Writing the book was much more work than I ever imagined it would be. I self-published the book, which is a difficult row to hoe in the book world. It took about nine solid months of writing, and almost as much time to finalize the book and get it into production.

It is very different from most other books on card theory. The book focuses as much on how to think when you play as on how to play a game. I have a lot of experience and love for teaching, and I also have a somewhat unusual sense of humor. I tried to weave as much of these two qualities into the book as possible. Personally, I find many books on card theory to be boring and tedious, and I wanted mine to be the opposite of that.

The only major challenge that I faced with the first edition was that I had serious vision trouble, and at the time, I was not sure that I could get it finished and out to my friends. The appearance of the book was somewhat unconventional because it was produced in large, bold type; it was the only way that I could actually read it.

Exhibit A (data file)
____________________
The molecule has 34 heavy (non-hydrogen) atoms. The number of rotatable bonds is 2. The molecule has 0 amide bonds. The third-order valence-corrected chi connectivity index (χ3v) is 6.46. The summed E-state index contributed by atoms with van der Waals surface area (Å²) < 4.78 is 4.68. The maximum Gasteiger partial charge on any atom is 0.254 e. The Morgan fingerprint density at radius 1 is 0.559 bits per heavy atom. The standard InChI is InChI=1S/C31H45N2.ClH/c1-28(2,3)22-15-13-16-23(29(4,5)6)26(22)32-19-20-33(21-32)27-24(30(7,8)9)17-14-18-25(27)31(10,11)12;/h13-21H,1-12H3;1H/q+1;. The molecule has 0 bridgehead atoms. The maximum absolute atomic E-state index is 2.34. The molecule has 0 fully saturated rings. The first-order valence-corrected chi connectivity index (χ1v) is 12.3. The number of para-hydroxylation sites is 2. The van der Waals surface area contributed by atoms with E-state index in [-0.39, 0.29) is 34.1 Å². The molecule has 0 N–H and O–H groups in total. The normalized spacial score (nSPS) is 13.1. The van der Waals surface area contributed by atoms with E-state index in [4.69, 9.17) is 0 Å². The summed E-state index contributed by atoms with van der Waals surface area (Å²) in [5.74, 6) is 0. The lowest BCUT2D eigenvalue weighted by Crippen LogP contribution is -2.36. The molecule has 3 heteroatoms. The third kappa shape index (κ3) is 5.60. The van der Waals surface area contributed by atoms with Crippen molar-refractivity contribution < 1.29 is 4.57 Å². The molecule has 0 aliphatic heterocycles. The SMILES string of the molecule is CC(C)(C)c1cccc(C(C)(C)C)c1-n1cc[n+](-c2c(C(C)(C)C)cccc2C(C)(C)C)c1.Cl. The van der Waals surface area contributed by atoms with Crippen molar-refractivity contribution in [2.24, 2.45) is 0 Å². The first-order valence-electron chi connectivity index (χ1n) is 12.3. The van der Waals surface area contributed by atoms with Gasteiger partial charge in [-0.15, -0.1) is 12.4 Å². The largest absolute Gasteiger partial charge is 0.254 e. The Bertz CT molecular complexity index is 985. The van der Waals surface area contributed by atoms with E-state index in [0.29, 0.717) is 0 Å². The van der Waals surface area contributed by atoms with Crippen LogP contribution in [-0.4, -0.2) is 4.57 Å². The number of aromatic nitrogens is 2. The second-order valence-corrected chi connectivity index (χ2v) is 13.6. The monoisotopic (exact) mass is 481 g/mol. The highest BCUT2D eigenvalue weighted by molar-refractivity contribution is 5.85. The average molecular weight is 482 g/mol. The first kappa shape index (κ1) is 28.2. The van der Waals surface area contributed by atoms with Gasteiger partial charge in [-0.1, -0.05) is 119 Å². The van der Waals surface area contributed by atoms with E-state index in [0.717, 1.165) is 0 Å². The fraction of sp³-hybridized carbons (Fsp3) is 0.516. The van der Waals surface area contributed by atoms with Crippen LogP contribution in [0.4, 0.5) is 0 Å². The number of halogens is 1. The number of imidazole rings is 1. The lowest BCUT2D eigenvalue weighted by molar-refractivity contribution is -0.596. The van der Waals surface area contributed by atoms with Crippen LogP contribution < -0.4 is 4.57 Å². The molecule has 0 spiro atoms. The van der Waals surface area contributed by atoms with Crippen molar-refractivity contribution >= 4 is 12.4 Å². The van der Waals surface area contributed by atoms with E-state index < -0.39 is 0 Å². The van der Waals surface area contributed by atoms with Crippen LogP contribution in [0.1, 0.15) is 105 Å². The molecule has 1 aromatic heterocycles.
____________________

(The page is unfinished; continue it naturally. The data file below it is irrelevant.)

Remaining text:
Fortunately, things have improved since then. The new edition, thanks mostly to Kathi, is very professional in appearance. This time, we really tried to create a high-quality product on all levels — from appearance to the enhanced and expanded content.

I have been overwhelmed by the reaction that the book has received from the Spading community, and even more so by the relationship that I have with my readers. The whole thing has been more personally rewarding than I ever could have imagined. I never cease to be amazed by my readers’ kind words and letters.

I have no immediate plans for another book; although, I have kicked around the idea of writing Kathi’s and my story, because there is a lot more to it! One of my fellow Tigers suggested calling the book Chicken Soup for Spaders. Writing a book is immensely hard work — not to mention very costly in terms of hours and dollars — so only time will tell whether I have another book in me. Any quick tips for players who would like to improve their Spades skills?